Challenging The Notion That More Information Makes You A Better Christian

Hearing & Doing; Information & Transformation

Derek Sivers is an entrepreneur who created CD Baby, an online “store” with $100 million in sales for 150,000 musicians. In 2008 he sold CD Baby for $22 million, giving most of the money to a charitable trust for music education. He’s published 33 books and is a frequent speaker at TED conferences. I don’t know his “religious” orientation, but for my purposes today, that doesn’t matter. Having briefly acquainted myself with his young life (he’s only 49 years old), I’m impressed by his ability to get things done. It’s obvious he’s a book guy – loves to read, comment on what he’s read, and recommend books to others. 

So, it might be surprising when he drops this wisdom bomb: 

If [more] information was the answer, then we’d all be billionaires with perfect abs.

One of the great frustrations with what I do, is running into person after person who talks, thinks, or writes about ideas, theories, and information but fails to live it. That’s true for about every sermon you’ve ever heard. 

Most evangelicals are convinced that what they need is more information. They believe that if they have enough information, they will become saints. Not so! 

What did St. James write: “Be doers of the word, not hearers only.” He goes on to explain that when you hear the word your tendency is to be satisfied with that alone. You see who you really are then forget it. James says you are deceiving yourself. You are only blessed by doing not by forgetful hearing. 

Church leaders are the worst offenders. They study and teach the Bible regularly. Yet don’t take the time nor tools to actually live what they’re teaching.

So, this cycle of deceit is lived out week after week – giving more information but little on how to grapple with it.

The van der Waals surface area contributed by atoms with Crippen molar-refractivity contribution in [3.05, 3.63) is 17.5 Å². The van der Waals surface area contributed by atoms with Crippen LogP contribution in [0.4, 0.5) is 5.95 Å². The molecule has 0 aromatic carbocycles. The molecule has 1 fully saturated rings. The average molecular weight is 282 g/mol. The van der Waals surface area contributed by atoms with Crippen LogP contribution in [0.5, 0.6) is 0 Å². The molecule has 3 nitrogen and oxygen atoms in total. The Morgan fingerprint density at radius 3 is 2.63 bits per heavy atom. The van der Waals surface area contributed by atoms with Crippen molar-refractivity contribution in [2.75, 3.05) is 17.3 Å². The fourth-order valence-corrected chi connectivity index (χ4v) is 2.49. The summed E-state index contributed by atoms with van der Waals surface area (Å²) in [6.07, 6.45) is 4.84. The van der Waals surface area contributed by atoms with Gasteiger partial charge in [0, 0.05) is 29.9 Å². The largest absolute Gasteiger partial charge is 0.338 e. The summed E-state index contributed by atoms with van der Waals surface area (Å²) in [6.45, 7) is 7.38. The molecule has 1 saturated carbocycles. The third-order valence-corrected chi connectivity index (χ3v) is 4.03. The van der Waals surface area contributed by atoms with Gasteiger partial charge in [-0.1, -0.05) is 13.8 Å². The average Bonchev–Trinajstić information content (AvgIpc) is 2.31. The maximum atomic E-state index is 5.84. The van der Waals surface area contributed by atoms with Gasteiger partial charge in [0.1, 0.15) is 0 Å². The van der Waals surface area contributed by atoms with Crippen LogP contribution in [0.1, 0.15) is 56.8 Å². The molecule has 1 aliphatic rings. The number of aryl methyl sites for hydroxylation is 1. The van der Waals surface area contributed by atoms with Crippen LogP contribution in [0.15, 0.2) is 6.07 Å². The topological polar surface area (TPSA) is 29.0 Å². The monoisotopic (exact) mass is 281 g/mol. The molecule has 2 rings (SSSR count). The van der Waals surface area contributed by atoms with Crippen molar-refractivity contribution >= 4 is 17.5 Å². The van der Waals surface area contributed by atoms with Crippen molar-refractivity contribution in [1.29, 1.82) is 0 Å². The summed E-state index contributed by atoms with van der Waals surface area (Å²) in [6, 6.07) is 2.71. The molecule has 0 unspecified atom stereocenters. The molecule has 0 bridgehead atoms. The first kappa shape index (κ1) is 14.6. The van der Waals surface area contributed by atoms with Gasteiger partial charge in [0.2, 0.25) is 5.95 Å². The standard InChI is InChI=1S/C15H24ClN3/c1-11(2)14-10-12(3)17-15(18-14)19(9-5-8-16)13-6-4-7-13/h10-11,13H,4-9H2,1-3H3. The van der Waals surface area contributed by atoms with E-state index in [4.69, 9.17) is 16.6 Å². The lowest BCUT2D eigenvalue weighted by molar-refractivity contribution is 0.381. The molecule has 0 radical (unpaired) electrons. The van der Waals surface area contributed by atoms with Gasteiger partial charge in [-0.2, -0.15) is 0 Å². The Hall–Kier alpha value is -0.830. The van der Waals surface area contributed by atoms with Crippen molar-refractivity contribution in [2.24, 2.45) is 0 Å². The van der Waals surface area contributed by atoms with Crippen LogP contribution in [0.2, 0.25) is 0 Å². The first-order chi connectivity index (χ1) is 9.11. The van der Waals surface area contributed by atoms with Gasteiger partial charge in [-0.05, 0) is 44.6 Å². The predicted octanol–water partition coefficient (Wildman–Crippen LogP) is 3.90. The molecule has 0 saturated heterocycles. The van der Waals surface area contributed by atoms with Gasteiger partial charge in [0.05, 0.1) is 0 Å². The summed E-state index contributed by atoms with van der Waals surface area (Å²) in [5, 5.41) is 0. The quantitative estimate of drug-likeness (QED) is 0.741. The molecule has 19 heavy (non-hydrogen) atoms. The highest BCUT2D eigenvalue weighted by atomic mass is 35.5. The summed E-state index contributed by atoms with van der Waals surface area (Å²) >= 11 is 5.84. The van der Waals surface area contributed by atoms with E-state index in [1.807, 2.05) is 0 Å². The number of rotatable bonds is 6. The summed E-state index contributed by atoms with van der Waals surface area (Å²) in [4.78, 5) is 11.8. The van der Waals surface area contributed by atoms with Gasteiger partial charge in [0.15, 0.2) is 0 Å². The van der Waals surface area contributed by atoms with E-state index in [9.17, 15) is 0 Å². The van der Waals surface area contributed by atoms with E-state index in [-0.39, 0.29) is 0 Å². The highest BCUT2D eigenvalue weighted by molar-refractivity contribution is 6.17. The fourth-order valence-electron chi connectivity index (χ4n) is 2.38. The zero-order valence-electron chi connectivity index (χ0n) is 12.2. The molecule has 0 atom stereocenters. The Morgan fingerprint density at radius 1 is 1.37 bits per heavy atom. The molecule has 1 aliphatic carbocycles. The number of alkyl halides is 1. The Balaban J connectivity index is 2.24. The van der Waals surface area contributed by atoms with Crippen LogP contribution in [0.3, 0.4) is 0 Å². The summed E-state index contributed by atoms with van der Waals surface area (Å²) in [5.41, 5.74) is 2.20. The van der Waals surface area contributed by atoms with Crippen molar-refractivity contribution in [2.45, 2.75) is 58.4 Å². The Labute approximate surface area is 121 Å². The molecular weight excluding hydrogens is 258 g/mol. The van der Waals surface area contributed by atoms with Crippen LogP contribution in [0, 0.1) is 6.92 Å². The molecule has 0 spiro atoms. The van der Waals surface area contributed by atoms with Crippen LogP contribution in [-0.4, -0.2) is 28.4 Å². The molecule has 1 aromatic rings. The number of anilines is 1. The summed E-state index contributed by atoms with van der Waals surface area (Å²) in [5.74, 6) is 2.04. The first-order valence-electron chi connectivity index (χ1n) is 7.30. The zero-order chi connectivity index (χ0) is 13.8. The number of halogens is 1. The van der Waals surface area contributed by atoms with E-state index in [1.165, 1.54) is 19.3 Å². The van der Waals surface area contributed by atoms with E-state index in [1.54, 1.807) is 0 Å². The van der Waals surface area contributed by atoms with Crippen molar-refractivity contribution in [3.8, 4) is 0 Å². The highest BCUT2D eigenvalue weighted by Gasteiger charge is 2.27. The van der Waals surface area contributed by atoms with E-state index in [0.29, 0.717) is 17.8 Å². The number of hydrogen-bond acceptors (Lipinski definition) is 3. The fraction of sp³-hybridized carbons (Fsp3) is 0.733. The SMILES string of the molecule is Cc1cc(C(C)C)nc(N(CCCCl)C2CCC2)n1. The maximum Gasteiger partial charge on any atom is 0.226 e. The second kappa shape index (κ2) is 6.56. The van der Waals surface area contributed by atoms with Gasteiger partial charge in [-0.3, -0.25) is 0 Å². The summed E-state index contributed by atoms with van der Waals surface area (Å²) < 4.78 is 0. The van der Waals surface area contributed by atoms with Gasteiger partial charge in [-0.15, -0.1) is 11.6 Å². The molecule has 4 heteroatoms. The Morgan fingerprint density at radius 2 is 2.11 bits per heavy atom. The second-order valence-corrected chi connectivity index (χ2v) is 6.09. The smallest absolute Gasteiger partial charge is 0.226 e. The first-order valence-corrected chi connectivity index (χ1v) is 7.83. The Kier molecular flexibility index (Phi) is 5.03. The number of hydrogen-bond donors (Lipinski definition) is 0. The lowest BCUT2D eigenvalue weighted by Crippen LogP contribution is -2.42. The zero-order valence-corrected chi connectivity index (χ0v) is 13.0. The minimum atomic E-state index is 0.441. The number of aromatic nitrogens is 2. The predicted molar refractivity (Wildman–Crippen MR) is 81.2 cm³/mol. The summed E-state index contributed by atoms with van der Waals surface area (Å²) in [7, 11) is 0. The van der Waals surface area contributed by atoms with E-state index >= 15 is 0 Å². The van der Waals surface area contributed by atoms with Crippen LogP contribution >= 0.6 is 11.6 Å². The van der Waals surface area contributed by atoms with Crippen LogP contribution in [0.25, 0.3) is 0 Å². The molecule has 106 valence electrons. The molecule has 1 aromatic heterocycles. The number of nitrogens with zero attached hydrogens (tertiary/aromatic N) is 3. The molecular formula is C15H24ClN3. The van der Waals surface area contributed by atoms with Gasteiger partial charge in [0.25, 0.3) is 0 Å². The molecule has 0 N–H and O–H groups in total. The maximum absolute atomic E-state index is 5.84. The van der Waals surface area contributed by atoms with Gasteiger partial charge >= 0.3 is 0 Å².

Bible studies have the same affect. More and more information. Little or no change.  

You have enough information. 

I just read Colossians chapters 3 and 4:1-6. There is enough there to keep you occupied for the rest of your life. You don’t need more information. You need to figure out how to put these exhortations into practice. 

Apply this to the Sermon on the Mount, Ephesians 5, 6 or Philippians 2. 

If more information was the answer, we’d all be living sinless lives with fully enlightened minds.

As a Christian, it’s not what you know [intellectually], it’s what you do consistently that matters to God and others. 

What do you think? Share below

Dr. K

Please note: I reserve the right to delete comments that are offensive or off-topic.

4 thoughts on “Challenging The Notion That More Information Makes You A Better Christian

  1. Keith, I can’t begin to tell you how the Lord keeps bringing this subject to light in my life. In talking to Mark this morning I just ended up in tears over this. Feeling like I am being told I need all this knowledge, when really I just desire more of fellowship with God. I want to love Him and love others. I may not always comment on your post but I always read them and they make me think. Again fond memories of our time hanging out at your beautiful home with you and Rhonda

    • Hi Wendy. Your hunger for God cannot be satisfied by ideas and concepts. You’re talking relationship! So, do all you can to deepen that relationship – prayerful communion is key. You’ve got enough information. Just BE WITH God. Eternal life is knowing God not knowing about God. You and Mark are in my prayers. Please come see us again. We loved it! Keith

  2. Hey Keith,

    You are the counter-cultural guru, at least when it comes to the American church. I love it, though, because it exposes so much wrong thinking that I have assimilated as well. I’m a little over halfway through the book “You Are What You Love” by James K.A. Smith. Fabulous read. It’s subtitled “The Spiritual Power of Habit.” One quote along the line of what you write above: “We learn to love, then, not primarily by acquiring information about what we should love but rather through practices that form the habits of how we love.” It’s been an excellent read so far. I highly recommend it. It’s challenging me in significant ways, just as your blog does. Thanks for continuing to poke and prod!

    • Hey Brian. Thanks be to God!! I was given that book last year and dug into it immediately. He is right on (until he gets into worship – he has to address this for his audience, but it left me empty). When God sends you the same message in various ways, He’s probably trying to get your attention. 🙂 His “liturgy of the mall” (pp. 40-46) is priceless! Your quote is dead on. We were made to live liturgically. That’s how we humans function best. I hope his writing will inspire habits in you that will make your journey a “glorious struggle.” Its such a joy to have your companionship on the journey. Blessings! Keith

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